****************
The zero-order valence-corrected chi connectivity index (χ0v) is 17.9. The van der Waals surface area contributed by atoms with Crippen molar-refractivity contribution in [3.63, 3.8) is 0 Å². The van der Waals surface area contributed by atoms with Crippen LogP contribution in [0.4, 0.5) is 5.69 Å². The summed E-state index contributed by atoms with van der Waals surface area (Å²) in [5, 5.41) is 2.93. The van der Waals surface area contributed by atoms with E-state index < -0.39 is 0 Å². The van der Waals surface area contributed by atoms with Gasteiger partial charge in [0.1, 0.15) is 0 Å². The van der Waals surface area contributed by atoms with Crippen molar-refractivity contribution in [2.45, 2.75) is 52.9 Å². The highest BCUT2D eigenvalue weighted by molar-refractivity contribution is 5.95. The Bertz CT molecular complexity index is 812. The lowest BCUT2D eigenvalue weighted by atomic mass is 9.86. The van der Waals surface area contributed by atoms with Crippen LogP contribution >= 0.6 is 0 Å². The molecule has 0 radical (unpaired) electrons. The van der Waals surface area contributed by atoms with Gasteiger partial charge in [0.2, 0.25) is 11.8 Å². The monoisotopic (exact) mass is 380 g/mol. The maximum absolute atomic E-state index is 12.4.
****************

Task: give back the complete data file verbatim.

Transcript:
The zero-order valence-corrected chi connectivity index (χ0v) is 17.9. The van der Waals surface area contributed by atoms with Crippen molar-refractivity contribution in [3.63, 3.8) is 0 Å². The van der Waals surface area contributed by atoms with Crippen LogP contribution in [0.4, 0.5) is 5.69 Å². The summed E-state index contributed by atoms with van der Waals surface area (Å²) in [5, 5.41) is 2.93. The van der Waals surface area contributed by atoms with E-state index < -0.39 is 0 Å². The van der Waals surface area contributed by atoms with Gasteiger partial charge in [0.1, 0.15) is 0 Å². The van der Waals surface area contributed by atoms with Crippen molar-refractivity contribution in [2.45, 2.75) is 52.9 Å². The highest BCUT2D eigenvalue weighted by molar-refractivity contribution is 5.95. The Bertz CT molecular complexity index is 812. The lowest BCUT2D eigenvalue weighted by atomic mass is 9.86. The van der Waals surface area contributed by atoms with Crippen LogP contribution >= 0.6 is 0 Å². The molecule has 0 radical (unpaired) electrons. The van der Waals surface area contributed by atoms with Gasteiger partial charge in [0.2, 0.25) is 11.8 Å². The monoisotopic (exact) mass is 380 g/mol. The maximum absolute atomic E-state index is 12.4.